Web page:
At the same time, I applaud Secretary Clinton for addressing this huge problem with clarity and a minimum of hand-waving. The fact is that 40 million Americans are shouldering $1.3 trillion in student debt that is, in many cases, ruining lives and dimming our generation’s future, regardless of the looming hulks of Brexit and Donald Trump on the horizon.
AG: Did you see this investigative piece from Reveal about who profits from student debt? Anyone who has dealt with those high student-loan interest rates knows there’s something horrendously unfair about the system, but reading the saga of the privatization of Sallie Mae and seeing that picture of the CEO’s private golf course is a real bummer—especially when you look at the people on the receiving end of that loan. There are so many students who just didn’t know what they were getting into when they applied for a loan.
I remember going through a government-mandated counseling course about how to deal with my loans toward the end of my college career. It laid the facts out on the table, telling me what my salary would need to be in order to live comfortably and still make the minimum loan payments and calculating how much money I would save over the course of the repayment plan if I started paying the day I graduated instead of waiting for the first bill to come six months later. It was highly informative—and only offered to me for the first time about a month before graduation. Something like that would have been nice, say, when I applied for the loans as a freshman.
Lenders are setting students up to fail, then profiting from that failure. And it’s not just the private lenders that are making bank: according to the Reveal piece, the government can earn up to 20% on each loan.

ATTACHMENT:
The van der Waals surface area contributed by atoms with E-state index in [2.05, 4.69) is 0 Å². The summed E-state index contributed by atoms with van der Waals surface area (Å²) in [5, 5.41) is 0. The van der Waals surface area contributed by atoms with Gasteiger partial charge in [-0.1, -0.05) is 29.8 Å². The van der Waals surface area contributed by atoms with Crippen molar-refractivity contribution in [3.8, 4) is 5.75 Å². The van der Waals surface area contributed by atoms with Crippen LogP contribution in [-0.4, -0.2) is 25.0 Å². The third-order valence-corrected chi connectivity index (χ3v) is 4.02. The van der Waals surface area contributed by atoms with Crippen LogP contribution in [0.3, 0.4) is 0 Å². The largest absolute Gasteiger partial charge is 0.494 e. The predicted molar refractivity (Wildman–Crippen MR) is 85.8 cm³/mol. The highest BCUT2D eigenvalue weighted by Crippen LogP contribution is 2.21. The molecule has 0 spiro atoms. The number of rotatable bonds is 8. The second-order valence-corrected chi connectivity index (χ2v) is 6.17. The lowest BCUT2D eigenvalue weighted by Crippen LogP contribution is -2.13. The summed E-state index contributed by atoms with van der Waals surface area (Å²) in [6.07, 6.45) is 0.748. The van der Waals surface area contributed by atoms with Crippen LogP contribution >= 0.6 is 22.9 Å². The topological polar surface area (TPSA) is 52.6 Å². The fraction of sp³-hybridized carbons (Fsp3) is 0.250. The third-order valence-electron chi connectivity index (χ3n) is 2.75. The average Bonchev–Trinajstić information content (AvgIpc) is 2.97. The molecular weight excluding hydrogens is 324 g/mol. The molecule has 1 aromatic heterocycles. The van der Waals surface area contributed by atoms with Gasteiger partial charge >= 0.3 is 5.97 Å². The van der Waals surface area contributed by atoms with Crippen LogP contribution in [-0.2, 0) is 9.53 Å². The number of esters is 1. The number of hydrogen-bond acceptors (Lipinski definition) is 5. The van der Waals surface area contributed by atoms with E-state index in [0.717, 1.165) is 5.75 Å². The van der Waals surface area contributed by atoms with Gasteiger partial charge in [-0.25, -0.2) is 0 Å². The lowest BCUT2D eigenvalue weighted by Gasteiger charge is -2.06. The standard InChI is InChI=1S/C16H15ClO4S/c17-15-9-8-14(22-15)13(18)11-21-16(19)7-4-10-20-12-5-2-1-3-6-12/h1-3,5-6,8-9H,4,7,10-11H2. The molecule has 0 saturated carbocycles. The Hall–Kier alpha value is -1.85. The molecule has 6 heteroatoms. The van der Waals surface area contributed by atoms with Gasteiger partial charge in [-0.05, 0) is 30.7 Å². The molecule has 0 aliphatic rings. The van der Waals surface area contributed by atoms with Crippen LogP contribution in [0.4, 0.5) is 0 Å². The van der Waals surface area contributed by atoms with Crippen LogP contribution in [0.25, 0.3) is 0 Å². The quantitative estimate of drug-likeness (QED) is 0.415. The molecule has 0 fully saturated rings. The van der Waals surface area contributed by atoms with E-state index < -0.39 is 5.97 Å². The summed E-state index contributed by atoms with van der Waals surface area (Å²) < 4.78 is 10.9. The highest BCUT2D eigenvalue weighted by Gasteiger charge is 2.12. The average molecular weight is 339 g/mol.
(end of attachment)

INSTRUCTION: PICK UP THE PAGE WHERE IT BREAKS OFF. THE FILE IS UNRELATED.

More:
BW: Talk about a bait and switch. I, too, was flying blind when I applied for loans and I’ll be paying the price for the foreseeable future. Aside from our personal experiences, we can rattle off some statistics: 45% of people with student loan debt say it wasn’t worth it. More than a quarter delayed buying a house because of debt. 12% delayed marriage. Or you can ask most any recent college grad for their, or their friends’, stories. It’s hard to quantify that feeling of hopelessness.
Down-and-out graduates who may be working dead-end jobs just to make loan payments need a fresh start. Secretary Clinton’s plan certainly appears to tiptoe in that direction. But I think there’s more to be done here (and her platform may very well expand in the coming months).
For instance, maybe she can adopt her new buddy Elizabeth Warren’s proposals to let students discharge student debt in bankruptcy (a proposal that has been blocked and time again), or to let the federal government, which has been profiting handsomely on student debt for decades, refinance loans.
AG: Something tells me that our—and the country’s—discussion about this is far from over.
Ben Wright supports global research studies for the Thought Leadership group. He has developed and supported projects on subjects including cloud computing, workforce development, risk management, and the future of money.
Adrianna Gregory is the Associate Editor for Technology at Oxford Economics.